The Approching (Learning) Curve

Writing, as a profession, is a nebulous and often silly thing. Writing, in and of itself, is straightforward. You write, tell the story that is in your head, and that is about it. But the attempt sell ones work commercially introduces all manner of grey area.

These areas are those things you wish you had a map for, the things that I now say I wish someone had told me that when I started. To quote a friend: Here’s the thing: It’s all out there. All of it. You just have to look. If you do, you can save yourself a whole bunch of heartache, work, and, hopefully, rejection.

I talked the other day about submissions, manuscript format and the like. Those are hard-and-fast things. Please, follow them. Always. This is basic and common to every market, every book, every editor.

But what about the grey areas? What should you do when the rejection comes? What about reviews?

Honestly, this is a problem. There are so many wonderful things about the internet, and what it does for the writing and reading communities. It brings us all together. You can get to know your favorite authors, authors can thank readers. It’s grand. Only… some people take to far. There are far too many instances like that, things which are completely inappropriate. So let’s run through a few scenarios and see how you, and author, can comport yourself professionally.

 

oreo

Trust me

 

 

I got a rejection from [an agent, and editor, etc]: Sorry. Eat an Oreo. That’s it. Do not reply to the editor. Do not say thank you to them. Do not ask for feedback- it is not their job. Editors and agents get literally thousands of emails. If you just clog them up with more emails, they will remember you, and not for any of the reasons you want.

Most of all, do not be angry. They are doing their job. Do not threaten them, do not send an all-caps rant to them, nothing. Don’t even subtweet them. You think editors don’t see that stuff? Even if it is much later, and another editor/agent/whatever sees that you are in the habit of bashing people online… do you think it helps your chances?

In short: Do not reply to a rejection in any way, shape or form.

My book got a really nasty review! Sorry. Eat an Oreo. Leave it alone. They were wrong? They were stupid? They gave you two stars because their Kindle battery died in the middle of your book (it’s happened). I cannot be clear enough about this: do not reply to a review ever. It is a bad look, no matter how right you are. If there is clear abuse/misinformation/whatever, contact wherever the review is hosted. Don’t leave a reply. Ever. And certainly don’t do anything close to stalking, intimidating, or threaten them. If you do, though, please make sure I can see it, because there is nothing that brings me greater joy than watching stupid authors melt down publicly.

My book got a great review! Awesome! You may eat Oreos at you discretion. Do not reply. Not even to say thank you. It’s a bad look, and looking like you got a nice review from a friend (even if they are not) won’t help you.

Also, if you buy reviews, you are an ass.

My MS is ready! Time to submit! Hold up, tiger. Eat an Oreo and slow down. Real talk: Your manuscript sucks. Look at it, typos all over the place. Did you really write in first person present? Why? Look, you couldn’t even keep it straight and wind up in past half the damn time. You forgot about Carl’s B story for, like, six chapters. Your ending is flat out boring. Seriously, your mom is embarrassed for you.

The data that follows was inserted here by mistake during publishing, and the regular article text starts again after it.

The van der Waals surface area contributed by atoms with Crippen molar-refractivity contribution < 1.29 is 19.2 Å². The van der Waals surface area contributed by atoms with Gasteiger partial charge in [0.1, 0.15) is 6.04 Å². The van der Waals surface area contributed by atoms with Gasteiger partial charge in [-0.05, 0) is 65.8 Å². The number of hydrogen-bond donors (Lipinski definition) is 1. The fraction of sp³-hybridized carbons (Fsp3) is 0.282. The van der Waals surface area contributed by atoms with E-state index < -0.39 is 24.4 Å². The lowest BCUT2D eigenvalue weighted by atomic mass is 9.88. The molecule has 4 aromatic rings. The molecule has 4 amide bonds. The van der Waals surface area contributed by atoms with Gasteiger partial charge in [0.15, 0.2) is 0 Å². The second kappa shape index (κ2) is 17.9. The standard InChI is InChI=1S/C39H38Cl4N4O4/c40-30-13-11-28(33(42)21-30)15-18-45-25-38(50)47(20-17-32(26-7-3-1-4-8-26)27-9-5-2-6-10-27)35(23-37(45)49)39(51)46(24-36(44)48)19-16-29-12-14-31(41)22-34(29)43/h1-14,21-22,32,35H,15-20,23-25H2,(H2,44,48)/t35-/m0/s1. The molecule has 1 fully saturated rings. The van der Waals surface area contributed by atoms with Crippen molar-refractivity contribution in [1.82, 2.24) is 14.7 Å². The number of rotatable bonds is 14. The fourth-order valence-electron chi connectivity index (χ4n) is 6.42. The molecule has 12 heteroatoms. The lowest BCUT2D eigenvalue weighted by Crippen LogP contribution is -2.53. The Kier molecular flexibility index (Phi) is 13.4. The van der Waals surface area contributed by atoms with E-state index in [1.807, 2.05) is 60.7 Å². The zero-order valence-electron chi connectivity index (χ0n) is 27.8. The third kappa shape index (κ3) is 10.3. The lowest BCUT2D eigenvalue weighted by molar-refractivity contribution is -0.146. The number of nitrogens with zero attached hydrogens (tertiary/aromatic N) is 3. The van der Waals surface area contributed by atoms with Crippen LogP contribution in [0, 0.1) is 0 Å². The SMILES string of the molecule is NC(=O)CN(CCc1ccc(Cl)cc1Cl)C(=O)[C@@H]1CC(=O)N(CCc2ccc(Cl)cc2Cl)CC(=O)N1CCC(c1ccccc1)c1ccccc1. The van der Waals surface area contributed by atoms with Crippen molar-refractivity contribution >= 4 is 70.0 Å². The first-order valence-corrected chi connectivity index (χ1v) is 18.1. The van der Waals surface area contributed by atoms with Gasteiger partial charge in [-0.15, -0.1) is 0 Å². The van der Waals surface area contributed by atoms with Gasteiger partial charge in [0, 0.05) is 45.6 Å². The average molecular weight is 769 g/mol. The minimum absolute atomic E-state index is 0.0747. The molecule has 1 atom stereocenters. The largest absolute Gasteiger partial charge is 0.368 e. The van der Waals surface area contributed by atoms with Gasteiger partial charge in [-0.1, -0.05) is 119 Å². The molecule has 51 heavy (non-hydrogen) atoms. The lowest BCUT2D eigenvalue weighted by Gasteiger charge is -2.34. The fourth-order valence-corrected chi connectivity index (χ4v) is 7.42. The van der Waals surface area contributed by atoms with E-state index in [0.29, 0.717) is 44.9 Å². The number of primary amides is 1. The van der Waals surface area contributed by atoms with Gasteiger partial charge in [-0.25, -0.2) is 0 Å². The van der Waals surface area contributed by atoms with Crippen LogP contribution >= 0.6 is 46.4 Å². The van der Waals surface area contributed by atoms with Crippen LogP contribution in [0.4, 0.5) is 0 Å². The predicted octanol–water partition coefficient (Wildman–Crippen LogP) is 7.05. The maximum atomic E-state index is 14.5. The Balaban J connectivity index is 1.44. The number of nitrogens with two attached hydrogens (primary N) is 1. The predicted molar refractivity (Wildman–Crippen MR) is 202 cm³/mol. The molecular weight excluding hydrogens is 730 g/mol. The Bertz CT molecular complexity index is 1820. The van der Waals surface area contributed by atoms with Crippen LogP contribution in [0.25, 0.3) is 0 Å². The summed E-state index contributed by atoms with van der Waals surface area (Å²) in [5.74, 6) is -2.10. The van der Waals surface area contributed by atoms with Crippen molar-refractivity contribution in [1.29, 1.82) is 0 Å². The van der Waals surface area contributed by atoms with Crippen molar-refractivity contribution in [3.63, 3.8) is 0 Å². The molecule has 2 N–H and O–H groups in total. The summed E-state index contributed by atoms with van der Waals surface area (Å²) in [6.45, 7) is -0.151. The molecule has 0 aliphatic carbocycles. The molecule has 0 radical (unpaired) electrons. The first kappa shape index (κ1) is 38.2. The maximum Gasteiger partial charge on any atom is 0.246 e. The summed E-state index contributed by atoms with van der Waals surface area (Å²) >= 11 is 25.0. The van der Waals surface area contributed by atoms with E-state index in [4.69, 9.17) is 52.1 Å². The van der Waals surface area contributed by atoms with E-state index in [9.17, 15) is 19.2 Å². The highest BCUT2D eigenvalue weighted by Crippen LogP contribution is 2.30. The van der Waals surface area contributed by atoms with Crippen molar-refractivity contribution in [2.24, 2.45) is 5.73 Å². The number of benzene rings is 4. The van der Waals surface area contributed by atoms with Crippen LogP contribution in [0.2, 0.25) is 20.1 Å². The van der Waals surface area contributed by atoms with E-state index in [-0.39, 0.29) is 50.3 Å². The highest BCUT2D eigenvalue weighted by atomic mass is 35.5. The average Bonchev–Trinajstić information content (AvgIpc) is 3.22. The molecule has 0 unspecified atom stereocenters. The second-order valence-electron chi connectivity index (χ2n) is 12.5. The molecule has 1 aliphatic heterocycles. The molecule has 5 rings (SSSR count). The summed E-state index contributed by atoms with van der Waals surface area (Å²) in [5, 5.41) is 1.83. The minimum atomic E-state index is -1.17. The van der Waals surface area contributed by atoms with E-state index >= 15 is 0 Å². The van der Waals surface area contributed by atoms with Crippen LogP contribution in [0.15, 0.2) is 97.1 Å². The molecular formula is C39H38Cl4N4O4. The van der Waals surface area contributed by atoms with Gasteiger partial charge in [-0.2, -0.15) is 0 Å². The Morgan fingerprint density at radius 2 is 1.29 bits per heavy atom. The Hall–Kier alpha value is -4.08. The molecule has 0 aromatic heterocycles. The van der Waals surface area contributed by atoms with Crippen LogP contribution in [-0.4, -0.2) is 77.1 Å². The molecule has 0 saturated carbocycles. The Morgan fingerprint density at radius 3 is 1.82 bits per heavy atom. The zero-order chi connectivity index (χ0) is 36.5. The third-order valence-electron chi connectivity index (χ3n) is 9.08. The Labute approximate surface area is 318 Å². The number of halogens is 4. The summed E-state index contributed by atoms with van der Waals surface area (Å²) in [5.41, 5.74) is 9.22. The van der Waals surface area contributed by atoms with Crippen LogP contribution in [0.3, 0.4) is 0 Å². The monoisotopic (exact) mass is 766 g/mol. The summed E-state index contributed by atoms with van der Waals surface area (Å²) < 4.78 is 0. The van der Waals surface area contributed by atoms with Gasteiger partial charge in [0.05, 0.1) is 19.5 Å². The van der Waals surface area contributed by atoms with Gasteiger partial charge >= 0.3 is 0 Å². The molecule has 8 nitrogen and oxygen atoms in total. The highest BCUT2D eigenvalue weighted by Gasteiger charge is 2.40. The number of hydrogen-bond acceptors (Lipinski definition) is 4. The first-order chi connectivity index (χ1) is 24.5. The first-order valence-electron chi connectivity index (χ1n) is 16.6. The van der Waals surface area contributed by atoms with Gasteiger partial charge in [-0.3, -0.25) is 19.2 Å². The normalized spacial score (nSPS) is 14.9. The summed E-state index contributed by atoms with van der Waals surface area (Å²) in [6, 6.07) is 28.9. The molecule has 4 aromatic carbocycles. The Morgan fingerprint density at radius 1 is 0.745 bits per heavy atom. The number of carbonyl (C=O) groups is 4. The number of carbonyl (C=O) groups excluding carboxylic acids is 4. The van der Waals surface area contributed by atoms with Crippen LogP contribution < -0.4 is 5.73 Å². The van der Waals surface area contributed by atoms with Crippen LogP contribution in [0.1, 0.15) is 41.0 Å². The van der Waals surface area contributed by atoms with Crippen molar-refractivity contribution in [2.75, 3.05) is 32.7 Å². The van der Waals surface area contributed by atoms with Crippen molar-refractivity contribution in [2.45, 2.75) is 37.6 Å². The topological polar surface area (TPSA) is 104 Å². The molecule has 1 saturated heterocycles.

Still with me? Good. First off, you needed to hear that, because you are in for a world of hurt over the next few months. But you can prevent some of that! Get beta readers. GOOD beta readers. Not your friends, not people who like you. People who will tell you what I just told you up there. Your friends will be all “OH EM GEE DEEN UR SUCH A GR8 RITER”. I’m not joking, this happens, so get people who will make your work better, not tell you how great it is– even if it is great (which it isn’t. You suck. Give up now).

Which brings us to query letter time!

PFFFFT DESR, my book is a special snowflake and I hate the idea of writing a query letter. Totes don’t need one. This doesn’t fit anywhere else, so you get it here, and it gets its very own paragraph:

You are not a special snowflake, and neither is your book. You and your precious baby are another drop in the ocean, and agents and editors are drowning in them. So get it out of your head that you’re special, that you’re the exception and that you don’t have to play by the rules.

Harsh? You bet your ass. But not writing a query letter, not polishing your MS until it shines, is like showing up to a job interview in Bermuda shorts without ever turning in a résumé. You’re just going to get laughed out of the office, and the only small mercy you get as a writer is that you only get a form letter, instead of seeing them laugh. That’s harsh.

So sit down and write the letter. Did you do it? GOOD. It sucks. Your mom is embarrassed again. Why do you do this to here? Google ‘query letter critiques’. Polish your query letter. Make it shine. Then, maybe, your mom will look at you again. Don’t get your hopes up, though.

hope

God, I love that gif.

No one has bought my book and I have submitted it everywhere! I told you it sucked. Write another one. Every writer has a million words sitting in the garbage. Very nearly every book that has been published has been rejected literally dozens of times. Life goes on. Can it, start a new one. It can be hard, to be sure, especially that first one. You worked so hard on it, were so sure it was *THE* book and… no one wants it.

Eat an Oreo.

DESR

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